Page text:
Crawling is the process by which¬†Googlebot¬†discovers new and updated pages to be added to the Google index. Googlebot uses an algorithmic process: computer programs determine which sites to crawl, how often, and how many pages to fetch from each site. Google’s crawl process begins with a list of web page URLs, generated from previous crawl processes, and augmented with Sitemap data provided by webmasters. As Googlebot visits each of these websites it detects links on each page and adds them to its list of pages to crawl. New sites, changes to existing sites, and dead links are noted and used to update the Google index.


Googlebot processes each of the pages it crawls in order to compile a massive index of all the words it sees and their location on each page. In addition, we process information included in key content tags and attributes, such as Title tags and ALT attributes. Googlebot can process many, but not all, content types. For example, we cannot process the content of some rich media files or dynamic pages.

Serving results

When a user enters a query, Google machines search the index for matching pages and return the results we believe are the most relevant to the user. Relevancy is determined by over 200 factors, one of which is the¬†PageRank¬†for a given page. PageRank is the measure of the importance of a page based on the incoming links from other pages. In simple terms, each link to a page on your site from another site adds to your site’s PageRank. Not all links are equal: Google works hard to improve the user experience by identifying spam links and other practices that negatively impact search results. The best types of links are those that are given based on the quality of your content. In order for your site to rank well in search results pages, it’s important to make sure that Google can crawl and index your site correctly. Google¬†Webmaster Guidelines¬†outline some best practices that can help you avoid common pitfalls and improve your site’s ranking.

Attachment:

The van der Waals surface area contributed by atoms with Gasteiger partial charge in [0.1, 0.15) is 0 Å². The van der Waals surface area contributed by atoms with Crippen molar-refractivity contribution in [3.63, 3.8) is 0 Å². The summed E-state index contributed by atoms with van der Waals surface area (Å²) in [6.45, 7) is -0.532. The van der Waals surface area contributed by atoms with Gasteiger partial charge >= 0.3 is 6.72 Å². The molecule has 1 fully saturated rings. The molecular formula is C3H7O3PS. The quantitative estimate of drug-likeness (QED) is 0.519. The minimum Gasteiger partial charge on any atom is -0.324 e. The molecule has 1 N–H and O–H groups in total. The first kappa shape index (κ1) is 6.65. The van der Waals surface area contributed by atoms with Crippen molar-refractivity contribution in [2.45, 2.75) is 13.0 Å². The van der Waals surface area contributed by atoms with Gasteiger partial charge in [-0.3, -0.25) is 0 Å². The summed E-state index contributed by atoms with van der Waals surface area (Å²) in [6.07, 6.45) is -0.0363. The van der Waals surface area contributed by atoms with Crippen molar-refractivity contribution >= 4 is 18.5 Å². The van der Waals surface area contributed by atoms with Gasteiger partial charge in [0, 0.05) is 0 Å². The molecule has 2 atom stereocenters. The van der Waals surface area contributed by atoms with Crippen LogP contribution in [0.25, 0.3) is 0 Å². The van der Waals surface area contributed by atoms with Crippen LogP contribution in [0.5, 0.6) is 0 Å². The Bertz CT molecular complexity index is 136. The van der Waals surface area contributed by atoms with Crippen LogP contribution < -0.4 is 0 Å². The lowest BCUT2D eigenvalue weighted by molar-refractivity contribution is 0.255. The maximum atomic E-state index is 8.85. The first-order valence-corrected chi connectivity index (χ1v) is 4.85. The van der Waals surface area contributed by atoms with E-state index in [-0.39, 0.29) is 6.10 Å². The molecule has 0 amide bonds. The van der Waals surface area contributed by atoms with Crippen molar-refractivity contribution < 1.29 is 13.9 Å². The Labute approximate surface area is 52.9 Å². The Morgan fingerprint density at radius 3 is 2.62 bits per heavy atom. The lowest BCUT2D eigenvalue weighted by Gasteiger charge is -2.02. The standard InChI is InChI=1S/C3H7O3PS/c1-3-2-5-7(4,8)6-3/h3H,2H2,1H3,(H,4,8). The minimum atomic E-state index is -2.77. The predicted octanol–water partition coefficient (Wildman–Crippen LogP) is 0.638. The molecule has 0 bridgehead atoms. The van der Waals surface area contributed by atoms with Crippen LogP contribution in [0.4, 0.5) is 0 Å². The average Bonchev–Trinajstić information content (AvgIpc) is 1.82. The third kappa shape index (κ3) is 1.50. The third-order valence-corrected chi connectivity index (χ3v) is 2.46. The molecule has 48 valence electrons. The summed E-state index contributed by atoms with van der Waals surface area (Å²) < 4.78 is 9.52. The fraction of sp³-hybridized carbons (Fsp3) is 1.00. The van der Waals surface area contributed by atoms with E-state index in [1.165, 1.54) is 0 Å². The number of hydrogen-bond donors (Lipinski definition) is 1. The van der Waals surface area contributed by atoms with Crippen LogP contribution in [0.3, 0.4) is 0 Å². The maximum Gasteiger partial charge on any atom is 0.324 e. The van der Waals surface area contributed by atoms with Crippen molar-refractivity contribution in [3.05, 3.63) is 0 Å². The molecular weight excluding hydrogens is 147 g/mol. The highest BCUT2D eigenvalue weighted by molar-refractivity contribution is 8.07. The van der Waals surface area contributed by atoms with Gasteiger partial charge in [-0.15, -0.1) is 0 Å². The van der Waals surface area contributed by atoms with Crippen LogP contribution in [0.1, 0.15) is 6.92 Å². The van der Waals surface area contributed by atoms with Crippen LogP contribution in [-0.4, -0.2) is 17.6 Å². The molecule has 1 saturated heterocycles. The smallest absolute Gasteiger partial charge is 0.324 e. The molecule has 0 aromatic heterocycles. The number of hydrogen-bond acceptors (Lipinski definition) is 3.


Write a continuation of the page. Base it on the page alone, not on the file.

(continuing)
Google’s¬†Did you mean¬†and¬†Google Autocomplete¬†features are designed to help users save time by displaying related terms, common misspellings, and popular queries. Like our¬†¬†search results, the keywords used by these features are automatically generated by our web crawlers and search algorithms. We display these predictions only when we think they might save the user time. If a site ranks well for a keyword, it’s because we’ve algorithmically determined that its content is more relevant to the user’s query.

Check your site is in the Google index

  • Do a site: search¬†When a webmaster tells us that his or her site has fallen out of our search results, we often find that it’s still included. To quickly determine whether your site is still in our index, just perform a Google site search for its entire URL.
  • Verify that your site ranks for your domain nameDo a Google search for www.[yourdomain].com. If your site doesn’t appear in the results, or if it ranks poorly in the results, this is a sign that your site may have a manual spam action for violations of the¬†Webmaster Guidelines.¬†Sitemaps are a great way to tell Google about the pages you consider most important.

See if your site has been impacted by a manual spam action

  • Check the Manual Actions page¬†If your site‚Äôs ranking is impacting by a manual spam action, we‚Äôll tell you about it on the¬†Manual Actions¬†page of Search Console.

Make sure Google can find and crawl your site

  • Check for¬†crawl errors. The¬†Crawl errors¬†page in Search Console provides details about the URLs in your site that we tried to crawl and couldn’t access. Review these errors, and fix any you can. The next time Googlebot crawls your site, it will note the changes and use them to update the Google index.
  • Review your robots.txt file. The¬†Test robots.txt tool¬†lets you analyze your robots.txt file to see if you’re blocking Googlebot from any URLs or directories on your site.
  • Make sure that the URLs haven’t been¬†blocked with meta tags.
  • Review your site structure and¬†make sure that it’s easily accessible. Most search engines are text-based. If you use JavaScript, DHTML, images, or rich media such as Silverlight to create navigation and links, Googlebot and other spiders may have trouble crawling your site.